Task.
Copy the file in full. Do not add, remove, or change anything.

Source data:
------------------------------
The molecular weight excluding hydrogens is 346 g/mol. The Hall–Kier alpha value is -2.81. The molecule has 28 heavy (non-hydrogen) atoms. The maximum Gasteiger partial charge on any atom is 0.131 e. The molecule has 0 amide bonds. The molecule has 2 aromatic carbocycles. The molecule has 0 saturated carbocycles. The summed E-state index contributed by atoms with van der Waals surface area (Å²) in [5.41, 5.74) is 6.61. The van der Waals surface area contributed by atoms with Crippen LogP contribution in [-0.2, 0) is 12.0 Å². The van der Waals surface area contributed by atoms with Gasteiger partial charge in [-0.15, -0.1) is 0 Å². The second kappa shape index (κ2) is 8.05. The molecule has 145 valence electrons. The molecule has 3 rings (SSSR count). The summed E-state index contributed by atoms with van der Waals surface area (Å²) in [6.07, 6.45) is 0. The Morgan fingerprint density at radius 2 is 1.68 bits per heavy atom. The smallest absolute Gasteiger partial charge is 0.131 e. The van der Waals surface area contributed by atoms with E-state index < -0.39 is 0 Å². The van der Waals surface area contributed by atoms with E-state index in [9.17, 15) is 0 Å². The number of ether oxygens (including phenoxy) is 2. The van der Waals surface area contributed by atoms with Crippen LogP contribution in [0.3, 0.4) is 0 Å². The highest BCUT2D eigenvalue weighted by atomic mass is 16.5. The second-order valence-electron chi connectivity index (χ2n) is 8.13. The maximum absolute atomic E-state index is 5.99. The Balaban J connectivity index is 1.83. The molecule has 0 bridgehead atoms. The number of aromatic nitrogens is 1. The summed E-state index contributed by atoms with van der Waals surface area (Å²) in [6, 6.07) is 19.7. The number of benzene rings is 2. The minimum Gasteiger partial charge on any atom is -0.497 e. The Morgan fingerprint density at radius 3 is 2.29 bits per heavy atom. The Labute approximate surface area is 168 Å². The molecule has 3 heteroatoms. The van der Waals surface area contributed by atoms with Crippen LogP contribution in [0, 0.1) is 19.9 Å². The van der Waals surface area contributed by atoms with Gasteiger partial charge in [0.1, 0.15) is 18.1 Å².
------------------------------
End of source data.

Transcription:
The molecular weight excluding hydrogens is 346 g/mol. The Hall–Kier alpha value is -2.81. The molecule has 28 heavy (non-hydrogen) atoms. The maximum Gasteiger partial charge on any atom is 0.131 e. The molecule has 0 amide bonds. The molecule has 2 aromatic carbocycles. The molecule has 0 saturated carbocycles. The summed E-state index contributed by atoms with van der Waals surface area (Å²) in [5.41, 5.74) is 6.61. The van der Waals surface area contributed by atoms with Crippen LogP contribution in [-0.2, 0) is 12.0 Å². The van der Waals surface area contributed by atoms with Gasteiger partial charge in [-0.15, -0.1) is 0 Å². The second kappa shape index (κ2) is 8.05. The molecule has 145 valence electrons. The molecule has 3 rings (SSSR count). The summed E-state index contributed by atoms with van der Waals surface area (Å²) in [6.07, 6.45) is 0. The Morgan fingerprint density at radius 2 is 1.68 bits per heavy atom. The smallest absolute Gasteiger partial charge is 0.131 e. The van der Waals surface area contributed by atoms with E-state index < -0.39 is 0 Å². The van der Waals surface area contributed by atoms with E-state index in [9.17, 15) is 0 Å². The number of ether oxygens (including phenoxy) is 2. The van der Waals surface area contributed by atoms with Crippen LogP contribution in [0.3, 0.4) is 0 Å². The highest BCUT2D eigenvalue weighted by atomic mass is 16.5. The second-order valence-electron chi connectivity index (χ2n) is 8.13. The maximum absolute atomic E-state index is 5.99. The Balaban J connectivity index is 1.83. The molecule has 0 bridgehead atoms. The number of aromatic nitrogens is 1. The summed E-state index contributed by atoms with van der Waals surface area (Å²) in [6, 6.07) is 19.7. The number of benzene rings is 2. The minimum Gasteiger partial charge on any atom is -0.497 e. The Morgan fingerprint density at radius 3 is 2.29 bits per heavy atom. The Labute approximate surface area is 168 Å². The molecule has 3 heteroatoms. The van der Waals surface area contributed by atoms with Crippen LogP contribution in [0, 0.1) is 19.9 Å². The van der Waals surface area contributed by atoms with Gasteiger partial charge in [0.1, 0.15) is 18.1 Å².